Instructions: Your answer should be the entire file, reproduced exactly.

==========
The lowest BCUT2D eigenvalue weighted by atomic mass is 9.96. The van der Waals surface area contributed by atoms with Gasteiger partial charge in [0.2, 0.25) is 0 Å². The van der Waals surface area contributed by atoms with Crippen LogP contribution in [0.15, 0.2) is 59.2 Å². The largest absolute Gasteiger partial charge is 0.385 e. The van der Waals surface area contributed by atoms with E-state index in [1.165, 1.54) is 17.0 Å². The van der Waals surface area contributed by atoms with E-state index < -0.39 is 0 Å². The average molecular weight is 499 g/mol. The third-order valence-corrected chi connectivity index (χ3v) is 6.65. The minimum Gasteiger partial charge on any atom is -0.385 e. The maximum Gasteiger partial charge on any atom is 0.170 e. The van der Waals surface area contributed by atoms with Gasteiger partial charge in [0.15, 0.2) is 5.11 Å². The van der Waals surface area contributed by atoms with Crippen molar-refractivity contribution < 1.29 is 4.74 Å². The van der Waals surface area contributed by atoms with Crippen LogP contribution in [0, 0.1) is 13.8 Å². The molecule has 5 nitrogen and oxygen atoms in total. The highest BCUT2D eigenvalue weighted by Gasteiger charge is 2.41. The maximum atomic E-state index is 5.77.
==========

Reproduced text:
The lowest BCUT2D eigenvalue weighted by atomic mass is 9.96. The van der Waals surface area contributed by atoms with Gasteiger partial charge in [0.2, 0.25) is 0 Å². The van der Waals surface area contributed by atoms with Crippen LogP contribution in [0.15, 0.2) is 59.2 Å². The largest absolute Gasteiger partial charge is 0.385 e. The van der Waals surface area contributed by atoms with E-state index in [1.165, 1.54) is 17.0 Å². The van der Waals surface area contributed by atoms with E-state index < -0.39 is 0 Å². The average molecular weight is 499 g/mol. The third-order valence-corrected chi connectivity index (χ3v) is 6.65. The minimum Gasteiger partial charge on any atom is -0.385 e. The maximum Gasteiger partial charge on any atom is 0.170 e. The van der Waals surface area contributed by atoms with Gasteiger partial charge in [0.15, 0.2) is 5.11 Å². The van der Waals surface area contributed by atoms with Crippen molar-refractivity contribution < 1.29 is 4.74 Å². The van der Waals surface area contributed by atoms with Crippen LogP contribution in [0, 0.1) is 13.8 Å². The molecule has 5 nitrogen and oxygen atoms in total. The highest BCUT2D eigenvalue weighted by Gasteiger charge is 2.41. The maximum atomic E-state index is 5.77.